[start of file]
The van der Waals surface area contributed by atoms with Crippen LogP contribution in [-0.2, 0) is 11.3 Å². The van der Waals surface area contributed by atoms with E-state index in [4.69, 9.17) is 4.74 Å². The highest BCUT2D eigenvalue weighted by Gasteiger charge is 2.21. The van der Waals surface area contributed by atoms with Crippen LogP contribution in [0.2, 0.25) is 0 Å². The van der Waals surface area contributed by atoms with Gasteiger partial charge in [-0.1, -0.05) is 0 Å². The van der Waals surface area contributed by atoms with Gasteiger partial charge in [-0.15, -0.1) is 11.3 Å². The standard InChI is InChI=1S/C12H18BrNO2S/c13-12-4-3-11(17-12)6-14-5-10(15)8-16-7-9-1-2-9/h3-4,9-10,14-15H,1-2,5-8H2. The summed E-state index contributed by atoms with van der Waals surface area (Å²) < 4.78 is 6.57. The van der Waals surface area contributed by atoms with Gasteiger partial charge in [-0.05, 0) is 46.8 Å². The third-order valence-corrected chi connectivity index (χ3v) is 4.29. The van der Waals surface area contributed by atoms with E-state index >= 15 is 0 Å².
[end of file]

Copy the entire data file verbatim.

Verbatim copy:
The van der Waals surface area contributed by atoms with Crippen LogP contribution in [-0.2, 0) is 11.3 Å². The van der Waals surface area contributed by atoms with E-state index in [4.69, 9.17) is 4.74 Å². The highest BCUT2D eigenvalue weighted by Gasteiger charge is 2.21. The van der Waals surface area contributed by atoms with Crippen LogP contribution in [0.2, 0.25) is 0 Å². The van der Waals surface area contributed by atoms with Gasteiger partial charge in [-0.1, -0.05) is 0 Å². The van der Waals surface area contributed by atoms with Gasteiger partial charge in [-0.15, -0.1) is 11.3 Å². The standard InChI is InChI=1S/C12H18BrNO2S/c13-12-4-3-11(17-12)6-14-5-10(15)8-16-7-9-1-2-9/h3-4,9-10,14-15H,1-2,5-8H2. The summed E-state index contributed by atoms with van der Waals surface area (Å²) < 4.78 is 6.57. The van der Waals surface area contributed by atoms with Gasteiger partial charge in [-0.05, 0) is 46.8 Å². The third-order valence-corrected chi connectivity index (χ3v) is 4.29. The van der Waals surface area contributed by atoms with E-state index >= 15 is 0 Å².